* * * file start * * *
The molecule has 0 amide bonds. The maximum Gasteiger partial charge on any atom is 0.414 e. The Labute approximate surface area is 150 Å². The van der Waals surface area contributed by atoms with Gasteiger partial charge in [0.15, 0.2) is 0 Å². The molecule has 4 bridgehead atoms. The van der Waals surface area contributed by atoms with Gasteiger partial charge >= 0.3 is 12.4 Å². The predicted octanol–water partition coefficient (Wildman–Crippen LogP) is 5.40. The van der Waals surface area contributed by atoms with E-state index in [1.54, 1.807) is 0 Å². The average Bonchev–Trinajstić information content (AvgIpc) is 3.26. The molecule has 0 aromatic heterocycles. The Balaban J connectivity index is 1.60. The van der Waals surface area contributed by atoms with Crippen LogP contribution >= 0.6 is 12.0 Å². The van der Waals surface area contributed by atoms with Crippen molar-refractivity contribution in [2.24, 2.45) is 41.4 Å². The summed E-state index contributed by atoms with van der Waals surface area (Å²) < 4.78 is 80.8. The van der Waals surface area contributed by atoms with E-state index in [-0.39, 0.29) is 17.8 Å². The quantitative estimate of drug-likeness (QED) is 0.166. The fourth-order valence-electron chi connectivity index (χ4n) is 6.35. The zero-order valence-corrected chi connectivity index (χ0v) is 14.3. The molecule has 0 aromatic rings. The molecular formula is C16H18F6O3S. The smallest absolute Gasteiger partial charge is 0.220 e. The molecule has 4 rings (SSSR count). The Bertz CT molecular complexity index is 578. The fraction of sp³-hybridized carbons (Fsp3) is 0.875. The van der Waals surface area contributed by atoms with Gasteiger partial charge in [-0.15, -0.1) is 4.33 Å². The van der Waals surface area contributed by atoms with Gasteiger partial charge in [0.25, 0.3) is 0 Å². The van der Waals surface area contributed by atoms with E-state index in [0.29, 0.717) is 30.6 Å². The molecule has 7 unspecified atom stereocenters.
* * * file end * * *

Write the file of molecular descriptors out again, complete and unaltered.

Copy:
The molecule has 0 amide bonds. The maximum Gasteiger partial charge on any atom is 0.414 e. The Labute approximate surface area is 150 Å². The van der Waals surface area contributed by atoms with Gasteiger partial charge in [0.15, 0.2) is 0 Å². The molecule has 4 bridgehead atoms. The van der Waals surface area contributed by atoms with Gasteiger partial charge >= 0.3 is 12.4 Å². The predicted octanol–water partition coefficient (Wildman–Crippen LogP) is 5.40. The van der Waals surface area contributed by atoms with E-state index in [1.54, 1.807) is 0 Å². The average Bonchev–Trinajstić information content (AvgIpc) is 3.26. The molecule has 0 aromatic heterocycles. The Balaban J connectivity index is 1.60. The van der Waals surface area contributed by atoms with Crippen LogP contribution >= 0.6 is 12.0 Å². The van der Waals surface area contributed by atoms with Crippen molar-refractivity contribution in [2.24, 2.45) is 41.4 Å². The summed E-state index contributed by atoms with van der Waals surface area (Å²) < 4.78 is 80.8. The van der Waals surface area contributed by atoms with E-state index in [-0.39, 0.29) is 17.8 Å². The quantitative estimate of drug-likeness (QED) is 0.166. The fourth-order valence-electron chi connectivity index (χ4n) is 6.35. The zero-order valence-corrected chi connectivity index (χ0v) is 14.3. The molecule has 0 aromatic rings. The molecular formula is C16H18F6O3S. The smallest absolute Gasteiger partial charge is 0.220 e. The molecule has 4 rings (SSSR count). The Bertz CT molecular complexity index is 578. The fraction of sp³-hybridized carbons (Fsp3) is 0.875. The van der Waals surface area contributed by atoms with Gasteiger partial charge in [-0.15, -0.1) is 4.33 Å². The van der Waals surface area contributed by atoms with Gasteiger partial charge in [0.25, 0.3) is 0 Å². The van der Waals surface area contributed by atoms with E-state index in [0.29, 0.717) is 30.6 Å². The molecule has 7 unspecified atom stereocenters.